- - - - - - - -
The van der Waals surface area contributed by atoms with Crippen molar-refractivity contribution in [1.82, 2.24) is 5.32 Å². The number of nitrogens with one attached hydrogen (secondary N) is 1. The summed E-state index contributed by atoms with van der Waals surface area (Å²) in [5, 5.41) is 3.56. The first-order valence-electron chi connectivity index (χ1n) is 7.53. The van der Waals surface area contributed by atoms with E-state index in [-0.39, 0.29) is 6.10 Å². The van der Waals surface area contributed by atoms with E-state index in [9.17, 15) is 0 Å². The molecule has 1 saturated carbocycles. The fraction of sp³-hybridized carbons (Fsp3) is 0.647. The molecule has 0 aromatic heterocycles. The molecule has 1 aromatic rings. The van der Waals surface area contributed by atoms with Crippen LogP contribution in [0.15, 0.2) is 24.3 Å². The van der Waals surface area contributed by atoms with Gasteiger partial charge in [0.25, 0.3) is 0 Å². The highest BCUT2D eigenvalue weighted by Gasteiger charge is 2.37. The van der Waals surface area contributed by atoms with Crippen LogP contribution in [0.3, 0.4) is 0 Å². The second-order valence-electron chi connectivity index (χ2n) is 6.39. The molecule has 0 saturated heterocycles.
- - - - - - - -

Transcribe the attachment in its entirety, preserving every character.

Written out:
The van der Waals surface area contributed by atoms with Crippen molar-refractivity contribution in [1.82, 2.24) is 5.32 Å². The number of nitrogens with one attached hydrogen (secondary N) is 1. The summed E-state index contributed by atoms with van der Waals surface area (Å²) in [5, 5.41) is 3.56. The first-order valence-electron chi connectivity index (χ1n) is 7.53. The van der Waals surface area contributed by atoms with E-state index in [-0.39, 0.29) is 6.10 Å². The van der Waals surface area contributed by atoms with E-state index in [9.17, 15) is 0 Å². The molecule has 1 saturated carbocycles. The fraction of sp³-hybridized carbons (Fsp3) is 0.647. The molecule has 0 aromatic heterocycles. The molecule has 1 aromatic rings. The van der Waals surface area contributed by atoms with Crippen LogP contribution in [0.15, 0.2) is 24.3 Å². The van der Waals surface area contributed by atoms with Gasteiger partial charge in [0.25, 0.3) is 0 Å². The highest BCUT2D eigenvalue weighted by Gasteiger charge is 2.37. The van der Waals surface area contributed by atoms with Crippen LogP contribution in [0.3, 0.4) is 0 Å². The second-order valence-electron chi connectivity index (χ2n) is 6.39. The molecule has 0 saturated heterocycles.